Data spun around my prior wants and desires and returned to me hardly qualifies as search, does it? Konnikova compares the habit elsewhere in her article "to mindlessly yanking open the fridge."
To know what one thinks still requires an effort. It still may be uncomfortable, in part because it must find ground not entirely our own. But with enough time and a willingness to tolerate ambiguity, the reckoning is an honest one. The face we discover is our own.
This edited version of an earlier post includes the full video of Rafael Lozano-Hemmer's 2013 eye-opening IdeaFestival presentation. Watch for more full videos to be posted soon!
What is it about the sheer variety of ways I can now communicate that feels so impoverishing?
Having just mounted a powerful and eloquent defense of his very public work because it offers meaning rather than information, beginning at the 52:00 mark in the video here a mildly agitated Lozano-Hemmer leans into the thought once again during a question and answer session, pressing the case that his interactive works were shared experiences, not a way of saying any one thing.
Art has nothing to do with communication.... Communication is about the efficient transmission of information from one side to the other.... Art is not about that efficiency. It's not about that optimization. Art is much more about communion, about his moment of sharing.... It cannot be quantified. The telecom cannot charge us for this moment of complicity.
Beginning with an observation first made by Oscar Wilde, Lozano-Hemmer goes on to say that
Art is useless, but it's not worthless. [The artist] is actually here to slow down communication, to do interceptions....
And, finally, referring dryly to the work of artists:
If the [artist] wanted to communicate, he or she would write more clearly.
That vexation leapt to mind when I read The Attention Economy by Tom Chatfield. Like Lozano-Hemmer, I think Chatfield might ask that those who measure, map, sell or otherwise insist on surrender when it comes to our online relationships think about a set of shared experiences rather than communication. Because right now the exchange is woefully one-sided. Chatfield:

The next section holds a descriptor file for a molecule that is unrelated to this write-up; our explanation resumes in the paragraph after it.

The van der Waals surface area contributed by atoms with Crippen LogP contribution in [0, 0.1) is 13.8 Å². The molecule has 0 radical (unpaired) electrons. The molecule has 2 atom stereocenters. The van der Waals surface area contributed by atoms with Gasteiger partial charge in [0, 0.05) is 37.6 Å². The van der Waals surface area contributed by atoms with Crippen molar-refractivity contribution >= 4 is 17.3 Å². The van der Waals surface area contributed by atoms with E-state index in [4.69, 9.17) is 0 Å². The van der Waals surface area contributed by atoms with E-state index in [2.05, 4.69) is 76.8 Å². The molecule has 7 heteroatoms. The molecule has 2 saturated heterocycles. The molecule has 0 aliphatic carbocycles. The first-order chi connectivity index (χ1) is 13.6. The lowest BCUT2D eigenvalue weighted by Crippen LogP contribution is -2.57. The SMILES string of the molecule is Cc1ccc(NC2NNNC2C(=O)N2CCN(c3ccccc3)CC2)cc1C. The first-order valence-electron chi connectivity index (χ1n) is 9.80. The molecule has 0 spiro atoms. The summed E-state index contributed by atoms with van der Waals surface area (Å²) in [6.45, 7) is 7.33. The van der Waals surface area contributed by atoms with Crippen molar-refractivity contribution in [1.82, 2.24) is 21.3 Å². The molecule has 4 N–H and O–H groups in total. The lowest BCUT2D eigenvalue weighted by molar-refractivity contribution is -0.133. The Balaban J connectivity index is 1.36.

Attention... ‘comes in many forms: love, recognition, heeding, obedience, thoughtfulness, caring, praising, watching over, attending to one’s desires, aiding, advising, critical appraisal, assistance in developing new skills, et cetera. An army sergeant ordering troops doesn’t want the kind of attention Madonna seeks. And neither desires the sort I do as I write this.’
However, when it comes to automated systems for garnering attention, there’s more at play than one person listening to another; and the processes of measurement and persuasion have some uncannily totalising tendencies. As far as getting the world to pay attention to me online, either I play by the rules of the system — likes, links, comments, clicks, shares, retweets — or I become ineligible for any of its glittering prizes. As the American writer and software engineer David Auerbach put it in n+1 magazine, in a piece pointedly titled ‘The Stupidity of Computers’ (2012), what is on screen demands nothing so much as my complicity in its assumptions:
Because computers cannot come to us and meet us in our world, we must continue to adjust our world and bring ourselves to them. We will define and regiment our lives, including our social lives and our perceptions of our selves, in ways that are conducive to what a computer can ‘understand’. Their dumbness will become ours.
....Where is the space, here, for the idea of attention as a mutual construction more akin to empathy than budgetary expenditure — or for those unregistered moments in which we attend to ourselves, to the space around us, or to nothing at all?
Chatfield's defense of "attention" in distinctly human terms was so refreshing, and I marveled, having heard Lozano-Hemmer, at how poor we still are at understanding the emotional content, much less the emotional potential, of what it means to be with each other. The pity we seem so willing to attend to our stupid machines, unable as they are to tolerate our silence.